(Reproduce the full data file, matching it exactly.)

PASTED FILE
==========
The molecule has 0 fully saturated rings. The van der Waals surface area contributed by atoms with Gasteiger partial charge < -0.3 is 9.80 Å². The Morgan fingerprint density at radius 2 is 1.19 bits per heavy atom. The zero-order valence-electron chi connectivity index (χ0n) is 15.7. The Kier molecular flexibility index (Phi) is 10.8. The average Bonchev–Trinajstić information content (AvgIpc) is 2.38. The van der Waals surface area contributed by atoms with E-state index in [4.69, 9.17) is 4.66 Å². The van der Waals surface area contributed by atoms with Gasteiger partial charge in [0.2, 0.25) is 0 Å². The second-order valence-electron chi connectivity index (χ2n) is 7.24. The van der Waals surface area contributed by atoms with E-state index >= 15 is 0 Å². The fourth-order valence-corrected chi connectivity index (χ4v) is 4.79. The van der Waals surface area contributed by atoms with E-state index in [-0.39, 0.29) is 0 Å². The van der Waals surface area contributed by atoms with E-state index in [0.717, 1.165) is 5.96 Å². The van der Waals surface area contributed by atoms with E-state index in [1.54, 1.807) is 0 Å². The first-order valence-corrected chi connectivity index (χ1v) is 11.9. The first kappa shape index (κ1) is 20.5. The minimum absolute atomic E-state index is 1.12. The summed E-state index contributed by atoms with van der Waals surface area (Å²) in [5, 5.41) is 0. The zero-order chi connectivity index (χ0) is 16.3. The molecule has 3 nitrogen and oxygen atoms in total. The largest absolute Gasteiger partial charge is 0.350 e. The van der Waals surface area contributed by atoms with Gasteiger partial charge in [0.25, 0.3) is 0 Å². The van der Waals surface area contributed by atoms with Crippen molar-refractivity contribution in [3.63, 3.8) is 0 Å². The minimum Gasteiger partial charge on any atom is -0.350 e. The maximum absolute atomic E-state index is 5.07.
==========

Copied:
The molecule has 0 fully saturated rings. The van der Waals surface area contributed by atoms with Gasteiger partial charge < -0.3 is 9.80 Å². The Morgan fingerprint density at radius 2 is 1.19 bits per heavy atom. The zero-order valence-electron chi connectivity index (χ0n) is 15.7. The Kier molecular flexibility index (Phi) is 10.8. The average Bonchev–Trinajstić information content (AvgIpc) is 2.38. The van der Waals surface area contributed by atoms with E-state index in [4.69, 9.17) is 4.66 Å². The van der Waals surface area contributed by atoms with Gasteiger partial charge in [0.2, 0.25) is 0 Å². The second-order valence-electron chi connectivity index (χ2n) is 7.24. The van der Waals surface area contributed by atoms with E-state index >= 15 is 0 Å². The fourth-order valence-corrected chi connectivity index (χ4v) is 4.79. The van der Waals surface area contributed by atoms with E-state index in [-0.39, 0.29) is 0 Å². The van der Waals surface area contributed by atoms with E-state index in [0.717, 1.165) is 5.96 Å². The van der Waals surface area contributed by atoms with E-state index in [1.54, 1.807) is 0 Å². The first-order valence-corrected chi connectivity index (χ1v) is 11.9. The first kappa shape index (κ1) is 20.5. The minimum absolute atomic E-state index is 1.12. The summed E-state index contributed by atoms with van der Waals surface area (Å²) in [5, 5.41) is 0. The zero-order chi connectivity index (χ0) is 16.3. The molecule has 3 nitrogen and oxygen atoms in total. The largest absolute Gasteiger partial charge is 0.350 e. The van der Waals surface area contributed by atoms with Gasteiger partial charge in [0.25, 0.3) is 0 Å². The van der Waals surface area contributed by atoms with Crippen molar-refractivity contribution in [3.63, 3.8) is 0 Å². The minimum Gasteiger partial charge on any atom is -0.350 e. The maximum absolute atomic E-state index is 5.07.